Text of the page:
As far as famous climbs go, there are few, if any, that can claim spots higher in the pantheon of legendary climbs than the Passo dello Stelvio. It is synonymous with all that is great about the mountains in most people’s minds…and when it comes to switchbacks, there’s nothing quite as magical as the 48 numbered tornante heading up the climb’s northern face.
I remember vividly the first time I saw an image of the Stelvio. It was 2002, I had only just begun riding bikes, but I had already been infected with the virus that still accompanies me today – an obsession with finding new roads, new climbs, new places. It didn’t take long before I stumbled upon a small journal post about the famed pass, and it was only minutes later that I saw the northern side of the pass with its upper switchbacks golden in the late day sun.
It stuck with me. It would be many years before I’d have the chance to see it and feel the road and the mountains for myself, but it was always a special memory.
When I finally saw the north side this May at the end of the Giro, I was exhausted and sick. This May’s Corsa Rosa was our first ever full Grand Tour, so by the time we made it to the penultimate day pass-top finish on the Stelvio, we were spent. There was little that was turning my head in awe at that point, save for a pillow. After De Gendt’s rampage and Hesjedal’s excellent defense against Rodriguez’s attacks, I walked over to see the still snow-covered, still closed northern side, and it brought me to a halt. I’m nowhere near a point where I’ve seen even a fraction of what I hope to see in my life, but still, I think it’s safe to say that I’ve seen a lot of climbs, a lot of views, a lot of everything when it comes to roads, but the first time I laid eyes on the mountain face bathed in switchbacks, it was beautiful, special. Same with the second time. I don’t know exactly what it is about that view, but it’s like very few others. The feeling is akin to the first time I rounded the bend to the final pitch to the chapel atop the Muur van Geraardsbergen. There are a few scenes that lovers of the bike should see, and the Stelvio is high, high on my list.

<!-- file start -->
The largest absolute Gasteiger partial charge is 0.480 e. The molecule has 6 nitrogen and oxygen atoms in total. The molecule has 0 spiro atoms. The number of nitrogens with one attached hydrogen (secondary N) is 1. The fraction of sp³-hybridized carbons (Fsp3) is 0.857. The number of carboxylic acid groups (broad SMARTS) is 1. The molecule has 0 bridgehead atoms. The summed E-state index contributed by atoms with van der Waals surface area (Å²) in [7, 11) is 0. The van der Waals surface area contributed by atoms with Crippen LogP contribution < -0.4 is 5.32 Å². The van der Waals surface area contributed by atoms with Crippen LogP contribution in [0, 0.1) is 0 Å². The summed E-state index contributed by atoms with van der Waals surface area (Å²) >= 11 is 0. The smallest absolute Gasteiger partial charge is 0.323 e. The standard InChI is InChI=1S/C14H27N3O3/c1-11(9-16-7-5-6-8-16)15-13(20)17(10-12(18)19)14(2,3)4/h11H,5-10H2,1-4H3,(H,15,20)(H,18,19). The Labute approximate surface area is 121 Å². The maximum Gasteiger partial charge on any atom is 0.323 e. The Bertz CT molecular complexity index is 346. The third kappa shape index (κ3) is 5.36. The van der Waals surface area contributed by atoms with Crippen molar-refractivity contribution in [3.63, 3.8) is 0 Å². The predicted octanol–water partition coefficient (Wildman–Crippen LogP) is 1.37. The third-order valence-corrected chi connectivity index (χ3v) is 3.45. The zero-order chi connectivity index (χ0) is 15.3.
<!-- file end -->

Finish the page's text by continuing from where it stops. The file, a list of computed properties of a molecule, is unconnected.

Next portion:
There are three approaches to the pass – from Bormio (my least favorite), from Switzerland, and the ultra-famous northern approach, which begins in Prato and has 48 numbered switchbacks over the course of its 25 kilometers of ascent. At the top, you’ll be pedaling through thin air for Europe. With an altitude of 2757 meters, it’s the second highest paved pass in Europe (behind only the Iseran in France) and the fifth highest paved road.
The idea for a road linking the Valtellina with Tirol is quite old, reaching back to Napoleon himself. It wasn’t until 1818 that the gears began to turn when soon to be famous road engineer Carlo Donegani began surveying the project. Work began in 1820 and was completed five years later with the help of 2,500 workers. Donegani was the rightful recipient of numerous accolades including the title of Count of the Stelvio. His vision, nearly 200 years old now, has stood the test of time. The road up and over the pass is not just a utilitarian path – it’s just plain gorgeous. I’ll halt there and direct you to a true writer’s account of the history and all that is great about the Stelvio – an excerpt from Daniel Friebe’s book, Mountain High .